And if that is true, how sure can we be of the initial ID of a palm that seed comes from? In other words, if you received seed labeled as D. robusta tomorrow, from the wild --- how confident would you be that the collector could ID that palm without error?
     
  16. Clayton

    Clayton Active Member

    Messages:
    152
    Re: Dypsis prestoniana

    Hi All,

    Let me try and list what I believe are the distinguishing differences
    between D. robusta and D. prestoniana. As seedlings the differences
    have already been pointed out. D. robusta leaflets are regular and on
    the same plane. D. prestoniana's forms leaflets are irregular grouped,
    and can be plumose. See pics in above posts.

    As they mature, they both develop colourful tomentum. D. robusta's
    tomentum is more extensive, and more of a dark maroon colour, where as
    the D. prestoniana's colour tends more toward an orange colour.

    The D.robusta tomentum normally covers the whole crownshaft. And with "most"
    of the D. prestoniana forms, the tomentum is held just above where the
    petiole meets the crownshaft. This coloration becomes most intense just
    as the palms begins forming a mature crownshaft, as they start trunking.

    As both these palms approach maturity they tend to loose this colourful
    tomentum. There appears to be a form that Gary Levine saw of a
    possible D. prestoniana which retains it's tomentum. And there may be
    others that retain a hint as well. But the D. robusta can lose 70% of
    what it had when it was first forming a crownshaft..
    This is truly when Dypsis robusta looks it's best.!!
    (Just as it's holding all it's deep maroon tomentum and forming a trunk)

    Also, it’s VERY IMPORTANT to note that growing conditions can play a major
    role in the appearance of some of these species. If one was to be grown
    in a protected semi shaded area it, would retain more of it's colour for
    much longer than one growing in an open area.
    When grown in a fully exposed location it appears as if these palms will
    lose much more of their colour and take on a whiter
    appearance.

    Below is a link to some great Hi-Def pics of Gary's possible D. prestoniana. Although I have never seen this form/species before, it
    has a different colour tomentum to that of D. robusta!
    The reason it has retained so much tomentum "could" be due to the
    amount of light or lack of direct full sun exposure these palms are
    in..? GARY'S POSSIBLE D. PRESTONIANA

    All of these Dypsis prestoniana forms have slightly different habits
    in the way they evolve,or in the way they mature --- constantly changing,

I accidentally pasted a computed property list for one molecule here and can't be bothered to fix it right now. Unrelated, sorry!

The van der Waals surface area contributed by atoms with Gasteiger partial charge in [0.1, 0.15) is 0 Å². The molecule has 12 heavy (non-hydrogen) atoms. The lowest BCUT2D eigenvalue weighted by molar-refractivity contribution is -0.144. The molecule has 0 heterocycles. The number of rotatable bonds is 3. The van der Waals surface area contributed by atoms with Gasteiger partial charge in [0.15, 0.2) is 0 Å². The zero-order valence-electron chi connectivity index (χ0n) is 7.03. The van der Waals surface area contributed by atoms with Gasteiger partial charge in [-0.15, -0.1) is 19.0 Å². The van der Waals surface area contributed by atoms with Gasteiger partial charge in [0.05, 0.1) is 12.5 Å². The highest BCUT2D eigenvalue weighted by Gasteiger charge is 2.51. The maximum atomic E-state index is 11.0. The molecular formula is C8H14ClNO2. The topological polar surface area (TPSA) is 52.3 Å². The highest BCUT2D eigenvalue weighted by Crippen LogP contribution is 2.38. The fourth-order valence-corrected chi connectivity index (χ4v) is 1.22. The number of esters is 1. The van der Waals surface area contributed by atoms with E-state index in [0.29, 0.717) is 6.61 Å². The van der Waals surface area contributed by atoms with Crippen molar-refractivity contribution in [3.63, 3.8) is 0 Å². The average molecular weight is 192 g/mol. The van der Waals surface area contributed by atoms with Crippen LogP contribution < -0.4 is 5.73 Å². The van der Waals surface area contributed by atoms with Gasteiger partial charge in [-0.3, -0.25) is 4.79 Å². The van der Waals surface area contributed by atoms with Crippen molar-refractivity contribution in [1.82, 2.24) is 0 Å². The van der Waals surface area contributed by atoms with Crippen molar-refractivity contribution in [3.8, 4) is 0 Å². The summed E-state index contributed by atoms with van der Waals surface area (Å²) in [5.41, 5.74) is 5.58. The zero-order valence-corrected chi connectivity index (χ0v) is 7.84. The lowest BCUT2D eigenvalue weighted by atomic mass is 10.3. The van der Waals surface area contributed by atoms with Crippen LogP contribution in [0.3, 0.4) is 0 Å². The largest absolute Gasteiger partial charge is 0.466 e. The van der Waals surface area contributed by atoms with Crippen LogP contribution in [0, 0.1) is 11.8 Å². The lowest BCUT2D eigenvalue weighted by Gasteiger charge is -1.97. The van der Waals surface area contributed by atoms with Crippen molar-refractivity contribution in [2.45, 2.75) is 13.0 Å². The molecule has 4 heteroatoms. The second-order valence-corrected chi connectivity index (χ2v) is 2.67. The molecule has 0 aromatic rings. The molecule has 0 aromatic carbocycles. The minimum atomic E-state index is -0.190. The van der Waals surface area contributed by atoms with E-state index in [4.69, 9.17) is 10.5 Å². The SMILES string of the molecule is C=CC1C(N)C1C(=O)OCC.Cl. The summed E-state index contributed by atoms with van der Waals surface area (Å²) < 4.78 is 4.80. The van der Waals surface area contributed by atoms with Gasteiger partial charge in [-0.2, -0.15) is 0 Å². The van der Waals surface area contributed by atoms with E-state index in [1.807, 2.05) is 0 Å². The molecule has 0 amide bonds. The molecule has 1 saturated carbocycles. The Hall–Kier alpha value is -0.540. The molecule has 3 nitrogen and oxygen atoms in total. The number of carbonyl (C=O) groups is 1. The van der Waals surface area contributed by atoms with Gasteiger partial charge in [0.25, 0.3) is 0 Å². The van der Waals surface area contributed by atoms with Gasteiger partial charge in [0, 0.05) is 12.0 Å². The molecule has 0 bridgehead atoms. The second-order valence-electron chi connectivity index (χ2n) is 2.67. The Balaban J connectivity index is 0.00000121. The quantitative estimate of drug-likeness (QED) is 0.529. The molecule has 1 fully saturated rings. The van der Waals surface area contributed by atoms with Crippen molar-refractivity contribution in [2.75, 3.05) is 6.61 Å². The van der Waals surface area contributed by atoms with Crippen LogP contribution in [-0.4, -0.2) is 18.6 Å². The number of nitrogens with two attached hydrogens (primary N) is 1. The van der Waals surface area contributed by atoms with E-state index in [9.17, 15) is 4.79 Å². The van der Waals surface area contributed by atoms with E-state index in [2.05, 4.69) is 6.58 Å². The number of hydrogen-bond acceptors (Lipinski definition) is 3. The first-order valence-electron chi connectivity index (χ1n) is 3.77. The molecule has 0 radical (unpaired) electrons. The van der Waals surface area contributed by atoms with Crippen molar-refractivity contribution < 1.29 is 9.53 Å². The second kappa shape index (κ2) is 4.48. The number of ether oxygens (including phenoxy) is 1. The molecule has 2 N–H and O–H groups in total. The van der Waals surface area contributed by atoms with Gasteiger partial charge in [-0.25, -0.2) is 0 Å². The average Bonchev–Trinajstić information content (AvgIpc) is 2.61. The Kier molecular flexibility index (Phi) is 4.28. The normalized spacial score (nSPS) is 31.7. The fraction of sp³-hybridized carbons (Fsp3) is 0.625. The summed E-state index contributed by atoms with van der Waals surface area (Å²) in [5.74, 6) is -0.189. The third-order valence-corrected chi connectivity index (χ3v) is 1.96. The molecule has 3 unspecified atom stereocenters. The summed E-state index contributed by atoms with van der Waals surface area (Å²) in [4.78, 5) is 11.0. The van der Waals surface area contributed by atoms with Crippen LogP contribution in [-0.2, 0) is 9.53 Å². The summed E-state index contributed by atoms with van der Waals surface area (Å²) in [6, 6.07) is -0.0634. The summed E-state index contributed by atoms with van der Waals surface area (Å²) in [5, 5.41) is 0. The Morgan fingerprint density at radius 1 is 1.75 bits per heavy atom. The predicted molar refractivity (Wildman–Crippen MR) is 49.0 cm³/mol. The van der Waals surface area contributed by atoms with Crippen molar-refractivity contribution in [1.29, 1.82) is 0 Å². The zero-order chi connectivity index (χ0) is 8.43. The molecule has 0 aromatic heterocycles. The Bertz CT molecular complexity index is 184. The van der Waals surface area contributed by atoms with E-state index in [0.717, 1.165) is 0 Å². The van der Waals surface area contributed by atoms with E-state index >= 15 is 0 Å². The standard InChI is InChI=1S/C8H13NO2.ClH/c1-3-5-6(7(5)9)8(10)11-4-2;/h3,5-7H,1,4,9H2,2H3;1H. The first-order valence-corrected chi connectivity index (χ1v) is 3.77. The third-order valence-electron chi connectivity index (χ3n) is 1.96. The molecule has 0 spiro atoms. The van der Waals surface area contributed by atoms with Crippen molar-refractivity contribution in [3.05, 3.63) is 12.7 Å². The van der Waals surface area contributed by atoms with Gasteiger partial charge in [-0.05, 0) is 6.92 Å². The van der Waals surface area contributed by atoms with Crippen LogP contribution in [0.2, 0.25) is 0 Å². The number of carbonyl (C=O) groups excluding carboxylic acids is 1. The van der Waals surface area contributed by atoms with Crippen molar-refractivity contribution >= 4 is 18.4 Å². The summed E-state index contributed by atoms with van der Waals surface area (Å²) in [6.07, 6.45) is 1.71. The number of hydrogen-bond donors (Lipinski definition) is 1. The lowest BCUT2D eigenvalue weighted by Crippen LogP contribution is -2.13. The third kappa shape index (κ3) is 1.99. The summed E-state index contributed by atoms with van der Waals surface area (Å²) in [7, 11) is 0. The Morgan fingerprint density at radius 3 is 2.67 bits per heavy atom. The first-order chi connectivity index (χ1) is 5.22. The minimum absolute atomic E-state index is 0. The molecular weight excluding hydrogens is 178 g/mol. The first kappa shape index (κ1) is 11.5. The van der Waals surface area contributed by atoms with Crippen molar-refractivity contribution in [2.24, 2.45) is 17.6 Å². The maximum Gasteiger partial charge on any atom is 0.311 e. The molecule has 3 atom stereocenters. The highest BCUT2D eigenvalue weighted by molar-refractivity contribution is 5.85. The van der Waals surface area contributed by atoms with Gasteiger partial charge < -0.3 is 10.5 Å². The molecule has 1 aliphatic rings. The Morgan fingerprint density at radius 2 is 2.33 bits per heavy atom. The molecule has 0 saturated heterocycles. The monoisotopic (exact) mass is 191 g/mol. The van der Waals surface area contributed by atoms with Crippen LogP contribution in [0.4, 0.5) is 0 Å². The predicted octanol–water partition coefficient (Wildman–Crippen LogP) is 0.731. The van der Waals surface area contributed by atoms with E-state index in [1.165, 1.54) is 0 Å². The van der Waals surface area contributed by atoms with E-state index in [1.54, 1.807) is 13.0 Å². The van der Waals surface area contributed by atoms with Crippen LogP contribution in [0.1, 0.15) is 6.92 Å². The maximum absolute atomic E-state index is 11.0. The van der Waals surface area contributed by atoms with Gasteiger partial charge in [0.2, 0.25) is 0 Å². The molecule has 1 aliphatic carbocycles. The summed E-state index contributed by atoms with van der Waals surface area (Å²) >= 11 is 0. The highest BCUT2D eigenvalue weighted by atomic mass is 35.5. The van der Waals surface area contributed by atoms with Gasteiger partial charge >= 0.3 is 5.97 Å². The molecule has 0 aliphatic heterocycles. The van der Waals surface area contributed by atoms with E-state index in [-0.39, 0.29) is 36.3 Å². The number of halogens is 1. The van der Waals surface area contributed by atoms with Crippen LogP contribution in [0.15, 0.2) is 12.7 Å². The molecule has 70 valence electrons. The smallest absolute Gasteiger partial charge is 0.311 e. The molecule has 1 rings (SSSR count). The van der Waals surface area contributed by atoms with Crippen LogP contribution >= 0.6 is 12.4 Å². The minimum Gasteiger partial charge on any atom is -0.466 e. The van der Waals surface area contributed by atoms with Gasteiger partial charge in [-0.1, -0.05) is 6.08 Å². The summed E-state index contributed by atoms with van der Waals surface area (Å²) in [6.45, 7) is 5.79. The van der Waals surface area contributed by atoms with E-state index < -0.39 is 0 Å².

even when near mature they change once again.!!
    Once mature they all look very similar to each other...

    The question then becomes how distant is D. robusta from this Dypsis
    prestoniana complex..? I think John Dransfield is asking the same
    question, as when he was at Jeff's place he took plant material to do
    DNA sampling.

    Clayton.
     
  17. Dypsisdean

    Dypsisdean Administrator Staff Member

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    Re: Dypsis prestoniana

    Thanks Clayon,

    That goes a long way to getting some definitive information, and trying to sort out this complex.

    It appears as if we will have a lot more to go on in the not too distant future with JD's DNA sampling, his latest trip to Madagascar, and with Jeff's suspected D. prestoniana (Big Curly) now flowering.

    I will update the main D. prestoniana/robusta page(s) to reflect this new info after we let this latest information marinate a bit. Perhaps someone else will have a comment or two.
     
  18. gtlevine

    gtlevine Active Member

    Messages:
    84
    Re: Dypsis prestoniana

    Clayton posted a group of photos that I took in Madagascar. I believe these to be my Big Curly and OCWS. I am positive all the Big Curly and OCWS in So Cal are this palm. I have not seen one OCWS or Big Curly that look different enough to be seperate species. My big question is what is the palm being sold nowadays as Dypsis Prestoniana? I have two of these and they have those wide cupped leaflets, they look totally different than the Big Curly's at the same age.

    Gary
     
  19. Dypsisdean

    Dypsisdean Administrator Staff Member

    Messages:
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    Location:
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    Re: Dypsis prestoniana

    Gary,

    Thanks for your info. I am still unclear, and perhaps you as well judging from your post, if you think OCWS and BC are D. prestoniana?

    Apparently JD commented that Jeff's BC may be a form of D. prestoniana. And Clayton feels the pics of your 'Gary's Mystery" are D. prestoniana. BTW --- I posted all of your pics (in HI-RES) of this palm and labeled it as D. sp. 'Gary's Mystery' in the Online Encyclopedia HERE

    But then as you asked. What is the D. prestoniana going around? The pics of D. prestoniana in Jerry's Hawaii garden on the Dypstery page HERE was IDed as Clayton as D. prestoniana.

    And then we have the others. D. caniliculata, D. 'betafaka' (one form), and D. 'kanabe' as well. All very similar. Are they all just forms of D. prestoniana?

    However, note in the pic below, that the Big Curly on the right in Jeff's garden looks different to the D. robusta and D. prestoniana to the left. As I mentioned elsewhere. Big Curly seems (to me) to have these swollen areas where the petiole meets the sheath as a juvenile as well.